Philadelphia Union captain Alejandro Bedoya spoke to the media on Thursday for the first time since he and the United States Men’s National Team experienced the unthinkable: the U.S. failing to qualify for the 2018 World Cup.
Bedoya talked about the experience not only as a player but as a father.
“I had dreams of taking my son to the World Cup, he would have been three and a half years old by then, just to experience that with him,” Bedoya said. “There was a lot of sadness, a lot of emotions after the game on Tuesday night and for me that was kind of the most disheartening thing.”
Bedoya also talked about watching the game from the sidelines as an unused sub.
“I just didn’t feel the proper energy out on the field you know,” he said. “We were kind of complacent, it was kind of lethargic and we gave up two goals to Trinidad in the first half.”
While the loss, along with Honduras and Panama wins, was the final nail in the coffin on the quest for an eighth straight World Cup, an underwhelming run in the final stage of qualifying was already producing plenty of discussions about the future for U.S. Soccer. That conversation has exploded in the days since Tuesday’s nightmare result.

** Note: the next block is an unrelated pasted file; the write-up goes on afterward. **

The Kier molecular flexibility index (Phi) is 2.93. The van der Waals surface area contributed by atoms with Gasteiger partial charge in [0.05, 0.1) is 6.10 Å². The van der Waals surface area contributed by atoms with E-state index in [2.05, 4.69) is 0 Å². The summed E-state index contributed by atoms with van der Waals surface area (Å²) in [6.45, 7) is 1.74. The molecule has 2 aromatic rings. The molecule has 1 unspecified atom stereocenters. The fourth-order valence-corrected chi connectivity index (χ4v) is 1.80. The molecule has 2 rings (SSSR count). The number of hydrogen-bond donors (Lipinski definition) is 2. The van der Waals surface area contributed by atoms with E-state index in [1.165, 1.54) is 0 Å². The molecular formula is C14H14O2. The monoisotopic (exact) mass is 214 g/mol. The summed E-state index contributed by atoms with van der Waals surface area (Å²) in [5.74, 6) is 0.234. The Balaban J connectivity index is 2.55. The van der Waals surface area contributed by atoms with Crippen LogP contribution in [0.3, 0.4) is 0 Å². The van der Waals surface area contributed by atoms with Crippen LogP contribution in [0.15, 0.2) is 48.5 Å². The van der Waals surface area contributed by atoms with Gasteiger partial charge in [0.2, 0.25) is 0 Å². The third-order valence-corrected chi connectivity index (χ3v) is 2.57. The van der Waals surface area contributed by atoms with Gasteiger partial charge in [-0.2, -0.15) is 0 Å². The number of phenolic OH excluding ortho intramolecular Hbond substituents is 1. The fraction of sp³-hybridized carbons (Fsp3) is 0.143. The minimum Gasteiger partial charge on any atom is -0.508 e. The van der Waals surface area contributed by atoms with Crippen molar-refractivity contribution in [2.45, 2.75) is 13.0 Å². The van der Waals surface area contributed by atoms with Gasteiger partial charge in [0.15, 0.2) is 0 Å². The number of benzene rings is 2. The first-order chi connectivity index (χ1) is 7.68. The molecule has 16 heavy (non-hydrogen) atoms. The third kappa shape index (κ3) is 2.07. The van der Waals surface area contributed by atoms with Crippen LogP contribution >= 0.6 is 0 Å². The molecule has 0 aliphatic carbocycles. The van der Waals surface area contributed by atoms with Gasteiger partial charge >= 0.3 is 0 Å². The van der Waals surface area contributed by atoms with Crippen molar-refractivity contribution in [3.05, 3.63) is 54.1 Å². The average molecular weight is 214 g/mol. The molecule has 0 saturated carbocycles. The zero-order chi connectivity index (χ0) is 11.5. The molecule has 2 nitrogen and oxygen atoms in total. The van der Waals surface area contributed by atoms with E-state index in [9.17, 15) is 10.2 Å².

“There’s a lot of hot takes out there, a lot of should be,” Bedoya said. “I think more pressure is what we need and it’s going to bring out the best of us in the future, not just for the players but for everybody involved in U.S. Soccer from the grassroots level on down to the communities, the local coaches, development academies, everything. Everybody’s got to take a good hard look in the mirror.”
Given his age - he’ll be 35 by the time the 2022 World Cup comes around - it’s likely that missing out on the World Cup will also mean Bedoya won’t have a chance to finish his international career on the game’s biggest stage. The team’s next big competition isn’t until the Gold Cup in 2019.
“Whatever happens now I just sit back and do my best for the Union and see what happens with U.S. Soccer,” he said.
Head coach Jim Curtin took up most of the time in his weekly press conference fielding questions about U.S. Soccer, speaking only briefly about the Union’s game on Sunday in Chicago.
“It’s brutal,” Curtin said. “Everyone is going to be critical of the players, and they’re going to be critical of the coaches, but if you step back and look at the emotions that they went through on that night and in this qualifying. It’s challenging. You just feel for them. If you don’t you don’t have much of a heart to be honest. They know they let the country down. They know they let the game down.”